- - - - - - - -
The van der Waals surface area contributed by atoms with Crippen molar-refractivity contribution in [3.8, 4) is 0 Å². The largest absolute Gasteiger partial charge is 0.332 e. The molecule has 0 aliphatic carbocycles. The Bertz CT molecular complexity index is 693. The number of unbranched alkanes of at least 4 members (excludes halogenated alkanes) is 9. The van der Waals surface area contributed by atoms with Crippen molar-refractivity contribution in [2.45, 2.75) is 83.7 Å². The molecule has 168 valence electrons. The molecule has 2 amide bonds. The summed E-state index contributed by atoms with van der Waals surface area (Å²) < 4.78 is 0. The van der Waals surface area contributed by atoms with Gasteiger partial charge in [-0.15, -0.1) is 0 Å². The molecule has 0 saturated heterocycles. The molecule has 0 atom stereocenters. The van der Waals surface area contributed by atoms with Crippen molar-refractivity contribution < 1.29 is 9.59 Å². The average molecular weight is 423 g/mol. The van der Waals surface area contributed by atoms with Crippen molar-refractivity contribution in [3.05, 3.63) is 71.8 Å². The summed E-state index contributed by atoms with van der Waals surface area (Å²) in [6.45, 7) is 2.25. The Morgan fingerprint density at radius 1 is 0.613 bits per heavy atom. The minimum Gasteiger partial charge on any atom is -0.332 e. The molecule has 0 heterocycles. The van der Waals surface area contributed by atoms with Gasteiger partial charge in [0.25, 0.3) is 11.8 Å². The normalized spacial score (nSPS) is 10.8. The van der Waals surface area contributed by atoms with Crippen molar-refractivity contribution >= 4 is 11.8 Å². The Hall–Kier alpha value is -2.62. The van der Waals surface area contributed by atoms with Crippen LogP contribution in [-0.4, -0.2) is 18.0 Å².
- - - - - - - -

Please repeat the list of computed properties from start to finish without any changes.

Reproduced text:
The van der Waals surface area contributed by atoms with Crippen molar-refractivity contribution in [3.8, 4) is 0 Å². The largest absolute Gasteiger partial charge is 0.332 e. The molecule has 0 aliphatic carbocycles. The Bertz CT molecular complexity index is 693. The number of unbranched alkanes of at least 4 members (excludes halogenated alkanes) is 9. The van der Waals surface area contributed by atoms with Crippen molar-refractivity contribution in [2.45, 2.75) is 83.7 Å². The molecule has 168 valence electrons. The molecule has 2 amide bonds. The summed E-state index contributed by atoms with van der Waals surface area (Å²) < 4.78 is 0. The van der Waals surface area contributed by atoms with Gasteiger partial charge in [-0.15, -0.1) is 0 Å². The molecule has 0 saturated heterocycles. The molecule has 0 atom stereocenters. The van der Waals surface area contributed by atoms with Crippen molar-refractivity contribution < 1.29 is 9.59 Å². The average molecular weight is 423 g/mol. The van der Waals surface area contributed by atoms with Crippen molar-refractivity contribution in [3.05, 3.63) is 71.8 Å². The summed E-state index contributed by atoms with van der Waals surface area (Å²) in [6.45, 7) is 2.25. The Morgan fingerprint density at radius 1 is 0.613 bits per heavy atom. The minimum Gasteiger partial charge on any atom is -0.332 e. The molecule has 0 heterocycles. The van der Waals surface area contributed by atoms with Gasteiger partial charge in [0.25, 0.3) is 11.8 Å². The normalized spacial score (nSPS) is 10.8. The van der Waals surface area contributed by atoms with Crippen molar-refractivity contribution >= 4 is 11.8 Å². The Hall–Kier alpha value is -2.62. The van der Waals surface area contributed by atoms with Crippen LogP contribution in [-0.4, -0.2) is 18.0 Å².